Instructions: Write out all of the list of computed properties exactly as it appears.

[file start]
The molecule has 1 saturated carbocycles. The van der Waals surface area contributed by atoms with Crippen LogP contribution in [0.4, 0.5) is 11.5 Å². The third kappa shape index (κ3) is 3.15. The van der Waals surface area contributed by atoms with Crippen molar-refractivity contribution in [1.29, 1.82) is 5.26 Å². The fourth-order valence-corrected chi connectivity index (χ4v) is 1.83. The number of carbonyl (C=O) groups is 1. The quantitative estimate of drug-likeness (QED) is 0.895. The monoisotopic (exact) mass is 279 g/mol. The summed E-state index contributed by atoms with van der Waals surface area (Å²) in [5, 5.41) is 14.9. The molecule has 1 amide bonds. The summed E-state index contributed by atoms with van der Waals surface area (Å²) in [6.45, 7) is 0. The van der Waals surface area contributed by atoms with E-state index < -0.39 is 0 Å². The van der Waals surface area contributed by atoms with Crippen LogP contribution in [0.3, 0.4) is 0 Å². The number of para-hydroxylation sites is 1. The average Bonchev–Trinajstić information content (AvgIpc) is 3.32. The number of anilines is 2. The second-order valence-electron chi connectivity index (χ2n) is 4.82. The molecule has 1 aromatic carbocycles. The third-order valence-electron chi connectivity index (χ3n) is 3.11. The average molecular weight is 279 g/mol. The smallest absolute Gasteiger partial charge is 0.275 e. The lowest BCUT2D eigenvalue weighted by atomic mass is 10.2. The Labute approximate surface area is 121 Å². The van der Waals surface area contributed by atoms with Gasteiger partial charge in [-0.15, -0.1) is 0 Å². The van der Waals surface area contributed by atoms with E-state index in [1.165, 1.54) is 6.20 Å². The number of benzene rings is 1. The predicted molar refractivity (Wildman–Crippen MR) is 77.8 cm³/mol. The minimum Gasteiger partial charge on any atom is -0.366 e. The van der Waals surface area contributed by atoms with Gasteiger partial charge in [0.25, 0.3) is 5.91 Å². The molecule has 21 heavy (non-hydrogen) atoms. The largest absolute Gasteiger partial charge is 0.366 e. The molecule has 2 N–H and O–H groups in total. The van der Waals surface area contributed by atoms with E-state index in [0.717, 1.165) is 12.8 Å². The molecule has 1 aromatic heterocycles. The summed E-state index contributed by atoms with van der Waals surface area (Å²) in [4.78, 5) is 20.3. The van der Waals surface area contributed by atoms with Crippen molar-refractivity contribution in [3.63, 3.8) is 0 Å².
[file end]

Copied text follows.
The molecule has 1 saturated carbocycles. The van der Waals surface area contributed by atoms with Crippen LogP contribution in [0.4, 0.5) is 11.5 Å². The third kappa shape index (κ3) is 3.15. The van der Waals surface area contributed by atoms with Crippen molar-refractivity contribution in [1.29, 1.82) is 5.26 Å². The fourth-order valence-corrected chi connectivity index (χ4v) is 1.83. The number of carbonyl (C=O) groups is 1. The quantitative estimate of drug-likeness (QED) is 0.895. The monoisotopic (exact) mass is 279 g/mol. The summed E-state index contributed by atoms with van der Waals surface area (Å²) in [5, 5.41) is 14.9. The molecule has 1 amide bonds. The summed E-state index contributed by atoms with van der Waals surface area (Å²) in [6.45, 7) is 0. The van der Waals surface area contributed by atoms with E-state index < -0.39 is 0 Å². The van der Waals surface area contributed by atoms with Crippen LogP contribution in [0.3, 0.4) is 0 Å². The number of para-hydroxylation sites is 1. The average Bonchev–Trinajstić information content (AvgIpc) is 3.32. The number of anilines is 2. The second-order valence-electron chi connectivity index (χ2n) is 4.82. The molecule has 1 aromatic carbocycles. The third-order valence-electron chi connectivity index (χ3n) is 3.11. The average molecular weight is 279 g/mol. The smallest absolute Gasteiger partial charge is 0.275 e. The lowest BCUT2D eigenvalue weighted by atomic mass is 10.2. The Labute approximate surface area is 121 Å². The van der Waals surface area contributed by atoms with Gasteiger partial charge in [-0.15, -0.1) is 0 Å². The van der Waals surface area contributed by atoms with E-state index in [1.165, 1.54) is 6.20 Å². The number of benzene rings is 1. The predicted molar refractivity (Wildman–Crippen MR) is 77.8 cm³/mol. The minimum Gasteiger partial charge on any atom is -0.366 e. The van der Waals surface area contributed by atoms with Gasteiger partial charge in [0.25, 0.3) is 5.91 Å². The molecule has 21 heavy (non-hydrogen) atoms. The largest absolute Gasteiger partial charge is 0.366 e. The molecule has 2 N–H and O–H groups in total. The van der Waals surface area contributed by atoms with E-state index in [0.717, 1.165) is 12.8 Å². The molecule has 1 aromatic heterocycles. The summed E-state index contributed by atoms with van der Waals surface area (Å²) in [4.78, 5) is 20.3. The van der Waals surface area contributed by atoms with Crippen molar-refractivity contribution in [3.63, 3.8) is 0 Å².